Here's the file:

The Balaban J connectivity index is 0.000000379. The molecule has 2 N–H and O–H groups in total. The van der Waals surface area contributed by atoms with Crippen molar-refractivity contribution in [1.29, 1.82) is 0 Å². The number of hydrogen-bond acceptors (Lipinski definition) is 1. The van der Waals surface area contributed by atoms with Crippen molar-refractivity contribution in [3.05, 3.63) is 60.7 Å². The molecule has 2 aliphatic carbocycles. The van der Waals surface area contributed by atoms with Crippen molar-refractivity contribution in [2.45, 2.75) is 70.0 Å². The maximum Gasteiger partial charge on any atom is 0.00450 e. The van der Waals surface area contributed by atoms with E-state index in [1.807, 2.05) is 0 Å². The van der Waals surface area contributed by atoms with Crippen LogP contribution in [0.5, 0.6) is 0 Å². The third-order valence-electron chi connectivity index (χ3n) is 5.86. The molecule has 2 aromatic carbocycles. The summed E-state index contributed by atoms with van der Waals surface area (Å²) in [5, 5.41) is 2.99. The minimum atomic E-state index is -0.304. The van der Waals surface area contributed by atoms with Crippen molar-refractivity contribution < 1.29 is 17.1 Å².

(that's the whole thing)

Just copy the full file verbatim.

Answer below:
The Balaban J connectivity index is 0.000000379. The molecule has 2 N–H and O–H groups in total. The van der Waals surface area contributed by atoms with Crippen molar-refractivity contribution in [1.29, 1.82) is 0 Å². The number of hydrogen-bond acceptors (Lipinski definition) is 1. The van der Waals surface area contributed by atoms with Crippen molar-refractivity contribution in [3.05, 3.63) is 60.7 Å². The molecule has 2 aliphatic carbocycles. The van der Waals surface area contributed by atoms with Crippen molar-refractivity contribution in [2.45, 2.75) is 70.0 Å². The maximum Gasteiger partial charge on any atom is 0.00450 e. The van der Waals surface area contributed by atoms with E-state index in [1.807, 2.05) is 0 Å². The van der Waals surface area contributed by atoms with Crippen LogP contribution in [0.5, 0.6) is 0 Å². The third-order valence-electron chi connectivity index (χ3n) is 5.86. The molecule has 2 aromatic carbocycles. The summed E-state index contributed by atoms with van der Waals surface area (Å²) in [5, 5.41) is 2.99. The minimum atomic E-state index is -0.304. The van der Waals surface area contributed by atoms with Crippen molar-refractivity contribution < 1.29 is 17.1 Å².